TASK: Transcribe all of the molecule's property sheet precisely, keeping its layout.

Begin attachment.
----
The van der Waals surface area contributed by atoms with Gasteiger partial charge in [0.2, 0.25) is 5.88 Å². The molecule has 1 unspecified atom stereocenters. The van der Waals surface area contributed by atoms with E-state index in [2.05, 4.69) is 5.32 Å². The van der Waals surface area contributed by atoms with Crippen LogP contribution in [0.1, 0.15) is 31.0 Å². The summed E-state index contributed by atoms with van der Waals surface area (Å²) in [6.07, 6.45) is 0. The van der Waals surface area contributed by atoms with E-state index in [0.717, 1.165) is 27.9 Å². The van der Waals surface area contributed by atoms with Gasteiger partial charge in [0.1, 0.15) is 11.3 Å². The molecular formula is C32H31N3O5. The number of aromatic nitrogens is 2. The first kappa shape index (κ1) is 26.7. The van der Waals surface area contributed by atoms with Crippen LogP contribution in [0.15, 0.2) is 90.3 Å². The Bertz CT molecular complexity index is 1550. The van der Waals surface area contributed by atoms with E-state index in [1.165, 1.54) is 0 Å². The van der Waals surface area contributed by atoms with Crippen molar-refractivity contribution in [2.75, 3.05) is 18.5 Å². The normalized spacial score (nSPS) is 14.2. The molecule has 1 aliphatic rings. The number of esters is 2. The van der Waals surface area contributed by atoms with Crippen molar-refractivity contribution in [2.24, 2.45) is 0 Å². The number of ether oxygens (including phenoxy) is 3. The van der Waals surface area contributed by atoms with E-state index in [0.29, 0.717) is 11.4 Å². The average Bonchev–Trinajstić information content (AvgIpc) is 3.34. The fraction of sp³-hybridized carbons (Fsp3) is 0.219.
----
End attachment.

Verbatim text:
The van der Waals surface area contributed by atoms with Gasteiger partial charge in [0.2, 0.25) is 5.88 Å². The molecule has 1 unspecified atom stereocenters. The van der Waals surface area contributed by atoms with E-state index in [2.05, 4.69) is 5.32 Å². The van der Waals surface area contributed by atoms with Crippen LogP contribution in [0.1, 0.15) is 31.0 Å². The summed E-state index contributed by atoms with van der Waals surface area (Å²) in [6.07, 6.45) is 0. The van der Waals surface area contributed by atoms with E-state index in [0.717, 1.165) is 27.9 Å². The van der Waals surface area contributed by atoms with Gasteiger partial charge in [0.1, 0.15) is 11.3 Å². The molecular formula is C32H31N3O5. The number of aromatic nitrogens is 2. The first kappa shape index (κ1) is 26.7. The van der Waals surface area contributed by atoms with Crippen LogP contribution in [0.15, 0.2) is 90.3 Å². The Bertz CT molecular complexity index is 1550. The van der Waals surface area contributed by atoms with E-state index in [1.165, 1.54) is 0 Å². The van der Waals surface area contributed by atoms with Crippen molar-refractivity contribution in [2.75, 3.05) is 18.5 Å². The normalized spacial score (nSPS) is 14.2. The molecule has 1 aliphatic rings. The number of esters is 2. The van der Waals surface area contributed by atoms with Crippen molar-refractivity contribution in [2.24, 2.45) is 0 Å². The number of ether oxygens (including phenoxy) is 3. The van der Waals surface area contributed by atoms with E-state index in [0.29, 0.717) is 11.4 Å². The average Bonchev–Trinajstić information content (AvgIpc) is 3.34. The fraction of sp³-hybridized carbons (Fsp3) is 0.219.